Saturday, July 31, 2010


Luke & Daddy's Fourth Year

I thought I was prepared. Harvard trained in negotiation and wrangler of concession at work, I brought a hardened game to the elementary work of arguing with a four year old. Hell, when I was in business school, controversy emerged over the training of Harvard students in negotiating tactics. The media reported on overly privileged Harvard vampires being armed to “take advantage of the rest of us!” Yet, the very book that trained us, Getting to Yes, best describes your instinctual ability to crumble my balsa wood defenses.

Our duels always begin with an unacceptable Lukie request. “Can I have a lollypop?” moments before dinner. “Can I drive?” Jeez, how old are you? “Can I have a sip of your coke?” When this happens, I immediately brace myself for the inevitable faceoff, an ordeal that will pound my willpower. Like any good business school student, I have an acronym for your “Getting to Yes” strategy: FRIPing.

Small lies are effective tactics for a four year old. Then again sometimes not. “Daddy, I finished by broccoli. Can I have a cookie?” when sitting in front of a full portion of broccoli.

Your mind numbing repetition of the “ask” is torture. Being stuck in the car listening to “Can we go to Palisades Pizza? Can we go to Palisades Pizza? Can we go to Palisades Pizza?” makes me want to cry right now.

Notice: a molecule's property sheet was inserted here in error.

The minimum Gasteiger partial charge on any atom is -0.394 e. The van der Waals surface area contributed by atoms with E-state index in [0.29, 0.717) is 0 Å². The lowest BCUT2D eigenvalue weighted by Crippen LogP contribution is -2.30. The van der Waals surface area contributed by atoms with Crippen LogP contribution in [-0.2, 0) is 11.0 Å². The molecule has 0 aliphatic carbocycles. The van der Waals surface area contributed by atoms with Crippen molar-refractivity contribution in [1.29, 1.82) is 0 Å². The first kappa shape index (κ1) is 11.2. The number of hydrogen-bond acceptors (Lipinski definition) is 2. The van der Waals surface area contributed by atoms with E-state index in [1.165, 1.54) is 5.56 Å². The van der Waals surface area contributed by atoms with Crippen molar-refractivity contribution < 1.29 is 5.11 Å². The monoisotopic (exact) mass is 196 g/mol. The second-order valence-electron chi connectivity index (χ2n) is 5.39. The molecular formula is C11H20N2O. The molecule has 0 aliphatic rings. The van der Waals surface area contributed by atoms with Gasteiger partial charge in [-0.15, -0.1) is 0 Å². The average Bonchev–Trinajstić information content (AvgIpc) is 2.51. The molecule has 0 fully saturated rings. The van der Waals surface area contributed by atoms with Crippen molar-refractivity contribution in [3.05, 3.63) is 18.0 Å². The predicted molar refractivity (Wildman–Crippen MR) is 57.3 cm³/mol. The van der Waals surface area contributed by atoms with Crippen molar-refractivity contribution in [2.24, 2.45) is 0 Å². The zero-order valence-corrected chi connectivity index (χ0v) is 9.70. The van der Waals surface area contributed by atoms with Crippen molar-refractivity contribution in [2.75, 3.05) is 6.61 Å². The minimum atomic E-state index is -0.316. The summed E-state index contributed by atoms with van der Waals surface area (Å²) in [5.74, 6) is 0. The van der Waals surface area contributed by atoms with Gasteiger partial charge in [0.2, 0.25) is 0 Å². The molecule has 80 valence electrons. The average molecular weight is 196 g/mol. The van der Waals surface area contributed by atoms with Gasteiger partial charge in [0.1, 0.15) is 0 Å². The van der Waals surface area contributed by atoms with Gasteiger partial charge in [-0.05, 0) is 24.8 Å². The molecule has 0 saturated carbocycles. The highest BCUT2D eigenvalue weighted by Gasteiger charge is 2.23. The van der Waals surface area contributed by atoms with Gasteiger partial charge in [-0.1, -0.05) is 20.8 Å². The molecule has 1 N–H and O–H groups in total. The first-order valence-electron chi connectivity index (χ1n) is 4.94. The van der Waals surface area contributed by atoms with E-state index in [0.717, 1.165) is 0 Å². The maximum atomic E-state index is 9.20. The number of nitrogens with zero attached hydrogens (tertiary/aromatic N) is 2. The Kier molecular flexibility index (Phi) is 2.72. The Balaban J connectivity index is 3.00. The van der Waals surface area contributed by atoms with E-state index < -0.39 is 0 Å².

Information Asymmetry
A twist on the tried and true “ask the other parent” strategy, you actually falsify approvals and present them to an unsuspecting adult. This Machiavellian approach frequently lands me in trouble!

A cousin of repetition, you adhere to Churchill’s adage: “Never, never, never, never give up.” You chip away concrete by staying on message and upping the emotional ante. Raising volume and intensity bends your opponent to snap.

Effective is the word I would use describe your FRIP strategy. Nonetheless, I have developed countermeasures. I call my approach FABY and I would put it up against any child rearing book out there.

Running away from the problem is a highly underrated tactic. A couple earplugs, a closed door and a pillow and I can zone out any tantrum.

Ask Mom
Also called punting. I like this approach if I am on a separate floor from Rachel otherwise I wind up retreating to a more extreme version of Flight ... out of the house.

Frequently this involves trading one evil for another. Often times I try to downgrade the evil or at least put it on a time frame when I'm not around.

With you, intimidation is a weak bluff as you tend to call this behavior with louder, more extreme screaming. Nonetheless, its a good way to attract attention and get your mom to take over.

As you can imagine, we have very rich interactions these days. Yet, your classic lines are solo and come out of the blue. When Mom and you were in a landing airplane this quarter, you screamed, "We're going to crash!" at the top of your lungs. The possibility of a crash is exciting and fun to an immortal four year old; the rest of the plane was less pleased.

Happy Birthday Luke! We celebrated your birthday in Boulder, CO this year with several members of Rachel's family. I bought you a Lightening McQueen pinata that proved nearly impossible to bust open!